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Over million people take part in protests against pension reform across France – Reports

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Paris: Over one million people participated in demonstrations against the pension reform across France, according to the French Interior Ministry, while unions give the estimate at over three million, French media reported on Thursday.

The interior ministry said 1.089 million demonstrators took to the streets in France on Thursday, double the amount present at the previous manifestation on March 15, however, it was less than at the demonstrations on January 19, 31 and March 7, the Monde newspaper reported. Then, the number of protesters amounted to around 1.2 million, the report said.

France’s largest union, CGT, reported that a record 3.5 million people took part in the protests across the whole country, according to the media.

The Paris action gathered around 120,000 people, according to the police, and 800,000, according to the union.

Clashes between black bloc radicals and law enforcement officers broke out in the French capital during today’s protests. A RIA Novosti correspondent reported that the police used tear gas to disperse the protesters, who reached the Place de la Republique, and demanded that the area be cleared through loudspeakers. A water cannon was also seen at the scene.

As of Thursday evening, 80 people were detained across France, and some 120 police officers were injured, French Interior Ministry said.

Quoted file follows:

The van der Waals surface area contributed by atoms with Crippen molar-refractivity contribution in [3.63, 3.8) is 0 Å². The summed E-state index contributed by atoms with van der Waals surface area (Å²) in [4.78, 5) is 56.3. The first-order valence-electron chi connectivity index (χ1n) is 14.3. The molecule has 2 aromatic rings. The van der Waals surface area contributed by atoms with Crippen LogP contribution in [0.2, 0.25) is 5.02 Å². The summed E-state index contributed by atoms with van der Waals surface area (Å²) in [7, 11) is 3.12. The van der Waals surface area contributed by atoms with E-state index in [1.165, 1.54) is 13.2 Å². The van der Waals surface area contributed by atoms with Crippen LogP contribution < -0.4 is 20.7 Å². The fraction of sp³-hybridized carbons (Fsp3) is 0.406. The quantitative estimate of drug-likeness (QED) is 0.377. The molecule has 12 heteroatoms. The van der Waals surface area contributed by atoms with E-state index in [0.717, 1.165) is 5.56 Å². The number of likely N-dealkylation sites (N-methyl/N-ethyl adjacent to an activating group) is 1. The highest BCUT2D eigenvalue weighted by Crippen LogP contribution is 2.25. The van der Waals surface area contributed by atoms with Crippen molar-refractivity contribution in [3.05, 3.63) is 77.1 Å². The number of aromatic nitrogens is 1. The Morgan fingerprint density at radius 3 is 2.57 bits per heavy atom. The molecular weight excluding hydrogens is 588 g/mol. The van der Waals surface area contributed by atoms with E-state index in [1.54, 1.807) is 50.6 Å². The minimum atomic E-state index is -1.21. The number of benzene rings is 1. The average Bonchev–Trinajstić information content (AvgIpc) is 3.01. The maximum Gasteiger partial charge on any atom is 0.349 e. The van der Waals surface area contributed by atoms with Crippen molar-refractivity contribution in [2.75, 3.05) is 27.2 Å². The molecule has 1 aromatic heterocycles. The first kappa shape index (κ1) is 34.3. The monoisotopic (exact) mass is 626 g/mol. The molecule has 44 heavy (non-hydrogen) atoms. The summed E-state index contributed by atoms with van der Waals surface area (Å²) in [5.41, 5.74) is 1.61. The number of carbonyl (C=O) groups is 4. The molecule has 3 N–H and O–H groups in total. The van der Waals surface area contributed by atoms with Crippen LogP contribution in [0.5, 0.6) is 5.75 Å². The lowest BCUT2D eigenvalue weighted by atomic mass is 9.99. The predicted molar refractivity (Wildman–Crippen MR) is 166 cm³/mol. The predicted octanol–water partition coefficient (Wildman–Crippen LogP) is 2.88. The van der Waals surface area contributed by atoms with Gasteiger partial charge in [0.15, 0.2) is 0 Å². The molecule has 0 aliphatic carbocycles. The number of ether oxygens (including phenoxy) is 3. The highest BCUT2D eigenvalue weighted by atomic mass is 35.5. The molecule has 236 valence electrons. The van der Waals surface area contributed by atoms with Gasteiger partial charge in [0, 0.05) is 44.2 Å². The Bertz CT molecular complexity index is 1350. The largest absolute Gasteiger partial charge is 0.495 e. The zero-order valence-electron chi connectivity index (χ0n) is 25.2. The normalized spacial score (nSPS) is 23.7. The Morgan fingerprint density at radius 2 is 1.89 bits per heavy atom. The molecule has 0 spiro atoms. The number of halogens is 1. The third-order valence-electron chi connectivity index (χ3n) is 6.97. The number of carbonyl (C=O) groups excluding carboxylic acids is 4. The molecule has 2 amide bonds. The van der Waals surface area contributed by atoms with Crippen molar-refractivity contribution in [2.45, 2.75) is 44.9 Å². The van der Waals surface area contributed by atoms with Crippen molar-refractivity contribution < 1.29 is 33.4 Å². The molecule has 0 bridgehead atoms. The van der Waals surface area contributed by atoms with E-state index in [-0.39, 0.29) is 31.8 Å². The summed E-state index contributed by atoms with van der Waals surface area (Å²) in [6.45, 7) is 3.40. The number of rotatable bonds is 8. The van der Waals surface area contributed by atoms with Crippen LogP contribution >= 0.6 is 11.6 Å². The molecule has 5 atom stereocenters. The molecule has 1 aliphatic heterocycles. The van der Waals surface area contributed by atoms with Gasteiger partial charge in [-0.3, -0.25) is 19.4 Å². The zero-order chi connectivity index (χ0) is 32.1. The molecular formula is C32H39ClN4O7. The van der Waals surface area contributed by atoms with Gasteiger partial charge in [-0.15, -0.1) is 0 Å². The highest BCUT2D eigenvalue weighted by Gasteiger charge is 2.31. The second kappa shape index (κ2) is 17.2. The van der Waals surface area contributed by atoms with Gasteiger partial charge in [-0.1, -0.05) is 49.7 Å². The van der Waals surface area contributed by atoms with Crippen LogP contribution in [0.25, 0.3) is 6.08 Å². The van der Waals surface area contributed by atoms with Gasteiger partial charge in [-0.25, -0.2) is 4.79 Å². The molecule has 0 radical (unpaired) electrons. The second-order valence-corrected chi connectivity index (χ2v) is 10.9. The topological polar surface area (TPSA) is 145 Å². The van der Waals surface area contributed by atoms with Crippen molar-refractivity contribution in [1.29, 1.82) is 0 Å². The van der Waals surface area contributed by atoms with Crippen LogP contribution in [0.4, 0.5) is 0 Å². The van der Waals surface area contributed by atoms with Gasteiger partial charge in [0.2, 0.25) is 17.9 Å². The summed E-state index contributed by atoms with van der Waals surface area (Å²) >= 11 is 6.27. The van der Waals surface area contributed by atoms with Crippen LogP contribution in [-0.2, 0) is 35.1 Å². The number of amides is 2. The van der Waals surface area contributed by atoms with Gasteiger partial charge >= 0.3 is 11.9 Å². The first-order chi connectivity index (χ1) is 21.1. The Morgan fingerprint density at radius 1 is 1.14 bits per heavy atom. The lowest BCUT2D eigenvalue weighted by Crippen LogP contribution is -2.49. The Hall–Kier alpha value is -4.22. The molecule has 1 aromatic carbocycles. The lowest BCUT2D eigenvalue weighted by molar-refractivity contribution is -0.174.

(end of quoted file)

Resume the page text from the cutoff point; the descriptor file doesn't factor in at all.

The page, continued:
Moreover, during a demonstration in the city of Rouen, a 40-year-old woman had her thumb blown off by a grenade, the TF1 broadcaster reported. Her injuries were seen to by medical workers. The report said the injured woman was a college teacher and had two children.

France’s leading unions announced that the 10th nationwide protest against the pension reform would take place on March 28, according to the BFMTV broadcaster.

Later in the day, French Prime Minister Elisabeth Borne commented on clashes between the demonstrators and police.

“The violence and damage we saw today are unacceptable. I am grateful to the police and emergency services that were mobilized,” Borne said on Twitter.

On March 16, Borne announced that the government had adopted a law on raising the retirement age from 62 to 64 by 2030 by invoking Article 49.3 of the constitution, which allowed the bill to get passed without parliamentary approval. The decision sparked a strong backlash, prompting people to take to the streets across the country.

The opposition tried to prevent the adoption of the law on Monday through a vote of no confidence in the French government, but failed to secure an absolute majority in the parliament twice.

There have been several nationwide strikes and hundreds of demonstrations in France within the last two months, with over 1 million people taking part in most of them. During the protests, clashes often broke out between the police and the protesters.

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